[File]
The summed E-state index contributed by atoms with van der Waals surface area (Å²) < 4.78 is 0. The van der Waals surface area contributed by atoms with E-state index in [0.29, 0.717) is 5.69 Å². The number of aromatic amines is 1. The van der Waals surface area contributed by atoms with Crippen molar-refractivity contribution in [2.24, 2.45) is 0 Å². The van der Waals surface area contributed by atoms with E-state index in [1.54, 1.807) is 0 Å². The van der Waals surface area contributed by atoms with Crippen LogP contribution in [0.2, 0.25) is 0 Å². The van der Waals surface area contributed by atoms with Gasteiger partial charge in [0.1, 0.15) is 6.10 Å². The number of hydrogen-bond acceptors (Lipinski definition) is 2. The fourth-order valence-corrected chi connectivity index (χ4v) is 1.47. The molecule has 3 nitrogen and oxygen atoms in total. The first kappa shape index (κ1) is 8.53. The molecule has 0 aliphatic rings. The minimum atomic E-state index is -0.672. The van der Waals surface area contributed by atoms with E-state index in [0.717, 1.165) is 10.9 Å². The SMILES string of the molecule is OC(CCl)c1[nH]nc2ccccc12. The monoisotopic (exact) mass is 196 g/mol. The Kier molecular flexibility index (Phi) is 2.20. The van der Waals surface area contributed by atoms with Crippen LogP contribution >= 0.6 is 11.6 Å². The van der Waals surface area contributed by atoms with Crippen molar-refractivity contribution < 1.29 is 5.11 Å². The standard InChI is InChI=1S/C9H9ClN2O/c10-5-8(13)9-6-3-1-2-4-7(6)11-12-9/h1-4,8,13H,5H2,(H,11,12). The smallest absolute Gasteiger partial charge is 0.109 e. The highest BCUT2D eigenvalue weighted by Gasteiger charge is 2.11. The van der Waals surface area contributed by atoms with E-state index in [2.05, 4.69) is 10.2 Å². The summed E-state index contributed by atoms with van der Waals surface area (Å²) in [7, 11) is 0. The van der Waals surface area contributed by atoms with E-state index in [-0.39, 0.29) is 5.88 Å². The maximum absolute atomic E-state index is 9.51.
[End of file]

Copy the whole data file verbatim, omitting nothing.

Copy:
The summed E-state index contributed by atoms with van der Waals surface area (Å²) < 4.78 is 0. The van der Waals surface area contributed by atoms with E-state index in [0.29, 0.717) is 5.69 Å². The number of aromatic amines is 1. The van der Waals surface area contributed by atoms with Crippen molar-refractivity contribution in [2.24, 2.45) is 0 Å². The van der Waals surface area contributed by atoms with E-state index in [1.54, 1.807) is 0 Å². The van der Waals surface area contributed by atoms with Crippen LogP contribution in [0.2, 0.25) is 0 Å². The van der Waals surface area contributed by atoms with Gasteiger partial charge in [0.1, 0.15) is 6.10 Å². The number of hydrogen-bond acceptors (Lipinski definition) is 2. The fourth-order valence-corrected chi connectivity index (χ4v) is 1.47. The molecule has 3 nitrogen and oxygen atoms in total. The first kappa shape index (κ1) is 8.53. The molecule has 0 aliphatic rings. The minimum atomic E-state index is -0.672. The van der Waals surface area contributed by atoms with E-state index in [0.717, 1.165) is 10.9 Å². The SMILES string of the molecule is OC(CCl)c1[nH]nc2ccccc12. The monoisotopic (exact) mass is 196 g/mol. The Kier molecular flexibility index (Phi) is 2.20. The van der Waals surface area contributed by atoms with Crippen LogP contribution >= 0.6 is 11.6 Å². The van der Waals surface area contributed by atoms with Crippen molar-refractivity contribution < 1.29 is 5.11 Å². The standard InChI is InChI=1S/C9H9ClN2O/c10-5-8(13)9-6-3-1-2-4-7(6)11-12-9/h1-4,8,13H,5H2,(H,11,12). The smallest absolute Gasteiger partial charge is 0.109 e. The highest BCUT2D eigenvalue weighted by Gasteiger charge is 2.11. The van der Waals surface area contributed by atoms with E-state index in [2.05, 4.69) is 10.2 Å². The summed E-state index contributed by atoms with van der Waals surface area (Å²) in [7, 11) is 0. The van der Waals surface area contributed by atoms with E-state index in [-0.39, 0.29) is 5.88 Å². The maximum absolute atomic E-state index is 9.51.